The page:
Face of FitRec to Retire
PERD’s Dexter to leave after nearly four decades
Talk to Warin Dexter about his staff in the department of physical education, recreation, and dance (PERD) and he’ll effuse for hours. Ask him about the thousands of students involved in club or intramural sports and he’s equally generous in his praise. But ask him to talk about the growth and accomplishments during his tenure as executive director and he demurs, crediting everyone but himself.
After nearly four decades at BU, however, Dexter deserves some well-earned recognition. Now 65, he plans to retire on December 31, leaving behind his corner office at FitRec—a complex built, incidentally, on his watch—and a swath of PERD programs he created or greatly expanded over the years. And while still deeply involved in his work, he says he’s looking forward to what he calls phase three of his life.
“If I enjoy the next phase as much as I’ve enjoyed this one, I’ll be in good shape,” he says.
Three pairs of reading glasses are tossed atop the files, papers, and notepads littering Dexter’s desk. He dangles a fourth pair in his left hand as he talks about coming to BU in 1973 as the assistant director of intramural club sports under J. Bertram Kessel, then director of PERD. The University, he recalls, was a different place then, with programs and offices scattered across campus.
Dexter took over as director 10 years later and has since expanded the department significantly. The number of physical education courses has doubled under his leadership. He introduced noncredit physical education courses as well as club sports, which now number 34, with more than 1,000 active members fundraising, traveling, competing, and winning championships nationwide. Participation in intramural sports has jumped from 4,500 students a year to the current 7,500 students. And the Emergency Medical Services program, begun with his support, today is ranked one of the best in the country.
All these programs are now housed in FitRec, the six-year-old multipurpose complex that might not have come to fruition had it not been for Dexter. Talk of building such a facility had been kicked around since Kessel’s time.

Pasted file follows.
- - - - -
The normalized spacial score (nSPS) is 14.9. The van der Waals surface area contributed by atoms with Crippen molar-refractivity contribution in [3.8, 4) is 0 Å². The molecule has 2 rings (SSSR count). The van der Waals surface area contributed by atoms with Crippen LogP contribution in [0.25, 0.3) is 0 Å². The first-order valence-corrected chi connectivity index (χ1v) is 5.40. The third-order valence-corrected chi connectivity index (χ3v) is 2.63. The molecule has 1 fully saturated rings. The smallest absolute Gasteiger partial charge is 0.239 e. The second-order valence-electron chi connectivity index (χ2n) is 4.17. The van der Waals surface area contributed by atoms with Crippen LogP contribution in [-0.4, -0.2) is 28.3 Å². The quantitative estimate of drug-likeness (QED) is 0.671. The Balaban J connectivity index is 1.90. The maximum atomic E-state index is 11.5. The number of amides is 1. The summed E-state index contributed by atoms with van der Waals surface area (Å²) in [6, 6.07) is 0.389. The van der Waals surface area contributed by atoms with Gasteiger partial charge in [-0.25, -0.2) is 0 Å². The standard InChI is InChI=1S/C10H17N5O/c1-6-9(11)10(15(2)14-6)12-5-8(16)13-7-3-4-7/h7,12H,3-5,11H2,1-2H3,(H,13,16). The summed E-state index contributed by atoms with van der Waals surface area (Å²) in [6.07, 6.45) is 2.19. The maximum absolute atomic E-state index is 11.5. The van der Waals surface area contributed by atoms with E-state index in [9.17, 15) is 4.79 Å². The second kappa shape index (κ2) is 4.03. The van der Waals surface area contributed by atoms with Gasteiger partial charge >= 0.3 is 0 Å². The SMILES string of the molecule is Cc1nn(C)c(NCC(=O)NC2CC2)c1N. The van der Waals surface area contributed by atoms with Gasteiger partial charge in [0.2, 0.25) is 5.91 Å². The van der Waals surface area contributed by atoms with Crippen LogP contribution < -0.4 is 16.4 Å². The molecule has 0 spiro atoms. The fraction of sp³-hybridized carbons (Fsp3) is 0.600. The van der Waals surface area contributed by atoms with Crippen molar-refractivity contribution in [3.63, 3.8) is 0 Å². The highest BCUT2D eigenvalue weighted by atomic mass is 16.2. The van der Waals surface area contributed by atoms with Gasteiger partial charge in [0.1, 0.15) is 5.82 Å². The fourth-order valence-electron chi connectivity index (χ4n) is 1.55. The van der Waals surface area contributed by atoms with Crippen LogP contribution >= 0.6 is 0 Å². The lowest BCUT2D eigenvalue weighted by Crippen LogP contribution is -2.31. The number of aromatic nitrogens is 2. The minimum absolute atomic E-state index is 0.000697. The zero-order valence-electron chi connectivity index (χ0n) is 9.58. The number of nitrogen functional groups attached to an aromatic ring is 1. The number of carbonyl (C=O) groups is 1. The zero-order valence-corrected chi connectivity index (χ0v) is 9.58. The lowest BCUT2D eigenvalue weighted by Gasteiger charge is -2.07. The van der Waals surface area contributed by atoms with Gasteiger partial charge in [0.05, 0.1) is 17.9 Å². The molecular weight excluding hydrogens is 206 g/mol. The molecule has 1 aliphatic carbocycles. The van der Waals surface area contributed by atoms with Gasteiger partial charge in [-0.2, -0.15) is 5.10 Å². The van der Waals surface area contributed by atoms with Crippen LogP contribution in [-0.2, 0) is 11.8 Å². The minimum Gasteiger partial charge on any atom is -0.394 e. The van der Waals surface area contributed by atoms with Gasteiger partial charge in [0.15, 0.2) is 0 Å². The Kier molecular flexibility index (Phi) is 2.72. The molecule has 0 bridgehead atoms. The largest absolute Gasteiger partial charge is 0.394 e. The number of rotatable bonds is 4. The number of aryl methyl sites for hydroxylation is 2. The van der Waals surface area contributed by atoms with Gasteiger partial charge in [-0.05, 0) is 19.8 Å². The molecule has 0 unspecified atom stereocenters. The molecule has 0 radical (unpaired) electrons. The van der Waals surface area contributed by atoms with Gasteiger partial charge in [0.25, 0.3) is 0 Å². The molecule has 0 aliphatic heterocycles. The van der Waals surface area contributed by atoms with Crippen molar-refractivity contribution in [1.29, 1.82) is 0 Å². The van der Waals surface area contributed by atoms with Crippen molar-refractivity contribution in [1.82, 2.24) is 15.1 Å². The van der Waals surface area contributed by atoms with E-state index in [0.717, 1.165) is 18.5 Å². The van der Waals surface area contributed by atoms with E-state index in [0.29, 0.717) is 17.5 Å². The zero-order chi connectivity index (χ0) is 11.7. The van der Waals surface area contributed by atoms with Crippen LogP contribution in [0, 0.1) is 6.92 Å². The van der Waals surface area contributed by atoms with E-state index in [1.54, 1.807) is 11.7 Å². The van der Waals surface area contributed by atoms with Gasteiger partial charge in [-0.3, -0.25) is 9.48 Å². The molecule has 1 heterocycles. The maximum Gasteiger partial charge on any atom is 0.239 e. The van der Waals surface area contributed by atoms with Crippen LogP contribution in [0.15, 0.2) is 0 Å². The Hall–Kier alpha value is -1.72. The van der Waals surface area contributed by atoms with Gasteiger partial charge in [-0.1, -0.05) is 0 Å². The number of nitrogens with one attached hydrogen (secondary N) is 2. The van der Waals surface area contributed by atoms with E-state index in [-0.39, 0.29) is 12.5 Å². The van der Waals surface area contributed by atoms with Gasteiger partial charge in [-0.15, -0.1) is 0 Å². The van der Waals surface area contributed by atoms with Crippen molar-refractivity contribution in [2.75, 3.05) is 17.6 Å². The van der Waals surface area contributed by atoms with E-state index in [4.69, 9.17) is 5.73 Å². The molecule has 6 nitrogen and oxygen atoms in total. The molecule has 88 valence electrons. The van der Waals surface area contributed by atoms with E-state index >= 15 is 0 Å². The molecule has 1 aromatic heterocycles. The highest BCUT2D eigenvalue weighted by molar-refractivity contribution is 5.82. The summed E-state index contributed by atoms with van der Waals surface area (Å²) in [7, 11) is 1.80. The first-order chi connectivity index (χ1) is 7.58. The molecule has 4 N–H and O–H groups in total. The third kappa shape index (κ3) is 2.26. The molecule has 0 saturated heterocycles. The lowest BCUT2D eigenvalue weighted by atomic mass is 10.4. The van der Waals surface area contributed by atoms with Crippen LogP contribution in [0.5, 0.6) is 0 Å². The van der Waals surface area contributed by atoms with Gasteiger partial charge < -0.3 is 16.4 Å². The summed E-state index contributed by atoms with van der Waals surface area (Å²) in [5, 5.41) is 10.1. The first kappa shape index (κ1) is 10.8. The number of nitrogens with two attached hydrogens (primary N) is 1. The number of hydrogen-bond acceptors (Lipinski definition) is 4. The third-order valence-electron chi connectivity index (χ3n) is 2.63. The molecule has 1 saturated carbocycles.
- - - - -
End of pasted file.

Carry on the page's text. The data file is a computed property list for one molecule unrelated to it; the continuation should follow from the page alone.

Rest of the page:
“Maybe it took over 30 years, but who’s complaining?” he says.
Tastes have changed in the four decades Dexter has been at BU, requiring constant tweaking and refinement. Tennis and racquetball were hot classes in the ’70s. Nowadays, ballroom dancing and boxing are the big hits among BU students. Club sports have included more traditional options like lacrosse and rugby, but students recently petitioned to add quidditch (that one didn’t make the cut).
“These are the types of things you really need to acquaint yourself with,” Dexter says. “You really have to do your homework.”
And Dexter has. He’s described around the University as a tireless advocate for students, an attentive and approachable boss, and a man who is passionate about what he does. He has belonged to at least three national organizations in his field, all the while juggling his University commitments, for which he received an honorary Scarlet Key in 2010.
“Warin is his profession,” says Peter Smokowski, vice president for auxiliary services and Dexter’s supervisor for nearly 10 years. “He’s in a job that really is 24/7. It never stops.” (This may explain the amount of toiletries lining a shelf behind his desk.)
PERD dance director Micki Taylor-Pinney says Dexter may not be a dancer himself (he prefers football, basketball, baseball, and tennis—among others), but he always listens to her perspective. “Because of all his support we’ve really been able to create an impressive program that is now on the map,” she says.
For Dexter, physical education isn’t just a way for students to tone up or blow off steam—it allows them to form friendships and connect with BU in a new way. “I’ve always been highly energized about the programs and about our instruction,” he says, “and the value that I feel these types of programs bring to students outside of the classroom and the academic rigor that they’re facing.”
Dean of Students Kenneth Elmore (SED’87), who has worked with Dexter since 1985, calls his friend and colleague a “great chatter,” someone who really enjoys life, and a guy who runs FitRec like a community center.
“That’s how Warin thinks about it,” Elmore says. “He’s a great advocate for the student experience.”
That’s not surprising, considering Dexter’s career path. After earning a master’s degree in exercise science and physical education at Texas Tech University, he continued graduate study in higher education administration at Temple University. While there, he says, he worked in north and south Philadelphia community centers that provided outlets for kids to develop confidence and self-esteem.
“Students here at BU are not dealing with that, but boy do they have a need for these types of activities,” he says.
Thanks to Dexter’s hard work, students will continue to have a wide range of activities to choose from, even after he’s gone. Soon to enter the third phase of his life, he looks forward to spending more time with his three children—Matthew (MET’02), Kasey, and Allison (SMG’06)—and his wife, Sharon. His number-one priorities now, he says, are to live healthily and to do the things with his wife that they couldn’t do before, “because our jobs have gotten in the way.”
But, he says, he has no regrets: “I really did love every minute of it.”6 Comments